Believe it or not, it’s somewhat common for rappers to claim retirement as they reach their late 20s and early 30s. Most rappers, including Logic, whose sixth studio album, No Pressure, released tonight via Def Jam, is billed as his last, will spend most of their young adulthood writing rhymes, recording tracks, performing in concert halls, and living underneath the public eye. Although enriching, such a lifestyle taxes the artist with a hefty toll.
Over the past six years, Logic, born Sir Robert Bryson Hall II, has released five studio albums and two commercial mixtapes, and headlined five tours, plus one co-headlining tour with Oakland rapper G-Eazy. He has topped the charts as a featured and solo artist—earning him enough Gold and multi-Platinum plaques to fill Brett Favre’s trophy room.
Logic, who turned 30 this past January, successfully crossed over into the echelon of recording artists that made their mark on the world by reciting songs on stages for an audience that loves him and, most importantly, believes in him. Now, as hip-hop enters a new decade, the Maryland native bids that audience adieu with a 15-track sequel to his 2014 debut album, Under Pressure.
Although I believe rappers can’t actually retire, Logic may be a man of his word, so I press play assuming this is my final Logic one-listen album review. May it be a good one.
In usual 1-Listen album review fashion, the rules are the same: no skipping, no fast-forwarding, no rewinding, and no stopping. Each song will receive my gut reaction from start to finish.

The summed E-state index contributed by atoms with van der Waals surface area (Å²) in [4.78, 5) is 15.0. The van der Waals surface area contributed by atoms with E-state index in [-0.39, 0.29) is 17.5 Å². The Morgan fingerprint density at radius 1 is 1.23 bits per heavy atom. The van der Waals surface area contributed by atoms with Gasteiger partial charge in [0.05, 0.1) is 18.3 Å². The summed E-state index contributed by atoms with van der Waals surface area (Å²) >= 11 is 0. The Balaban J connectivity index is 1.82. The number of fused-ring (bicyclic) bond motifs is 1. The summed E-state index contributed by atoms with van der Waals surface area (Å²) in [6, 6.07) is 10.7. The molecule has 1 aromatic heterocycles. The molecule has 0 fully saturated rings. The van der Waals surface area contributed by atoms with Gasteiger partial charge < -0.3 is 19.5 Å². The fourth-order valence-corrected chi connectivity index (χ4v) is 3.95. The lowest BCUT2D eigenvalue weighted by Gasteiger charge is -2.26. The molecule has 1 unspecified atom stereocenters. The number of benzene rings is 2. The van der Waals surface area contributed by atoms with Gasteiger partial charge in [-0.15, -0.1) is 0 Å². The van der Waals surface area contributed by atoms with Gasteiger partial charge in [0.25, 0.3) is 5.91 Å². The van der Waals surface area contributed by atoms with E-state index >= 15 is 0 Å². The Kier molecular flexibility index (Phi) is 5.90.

1. “No Pressure”
Starting with Thalia welcoming us to the No Pressure program. Instead of sounding robotic, the soundscape is boom-bappy. A No I.D. shout out. This feels good. Fifty seconds in, no rapping, and I’m not sure where the soundbite is from, but it’s setting a pleasant mood. “A story doesn’t have to appeal to the heart; it can also appeal to the spine.” Logic is here. He sounds hungry. He’s coming out the gate strong with line after line. The flow is focused, and the lyricism is sharp enough to shave off a tiger’s claws. This intro is like watching an NBA ballplayer in the gym, wearing a throwback jersey from their rookie season, making all the moves that made them famous. Not mad at it one bit.
2. “Hit My Line”
Warm, sunny keys. I like summery production. “I think it’s going to be a good day.” Logic sounds good. A melodic, sing-songy delivery. Not in love with the singing, but the rapping is strong. He just mentioned “Jesus Walks,” and I gotta say, this soulfulness is reminiscent of The College Dropout. This beat is best when stripped down to the keys. I don’t love the bass, though. Makes the beat feel too full. Overall, the sonics have a throwback No I.D. feel to it. I wouldn’t be surprised if Kanye West was on the mood board for the No Pressure sessions. How they chopped the “Message” vocal sample reminds me of “Live Fast Die Young.”
Is this an OutKast sample? Oh wow, he sampled “Me & U.” Not in love with the hook, but I’m compelled. He’s paying homage with this beat. Logic’s flow has Hermès shoes on. He’s spitting. A Thanos bar. He has to be the most referenced character from the Marvel universe. I laughed at Logic texting Erykah Badu. I can’t hate on this sample. It’s hard to do such a classic justice, but Logic doesn’t disappoint. He could’ve kept that hook, but the rhymes, he kept them tight. “This album marks the reunion of Logic and No I.D.,” says Thalia.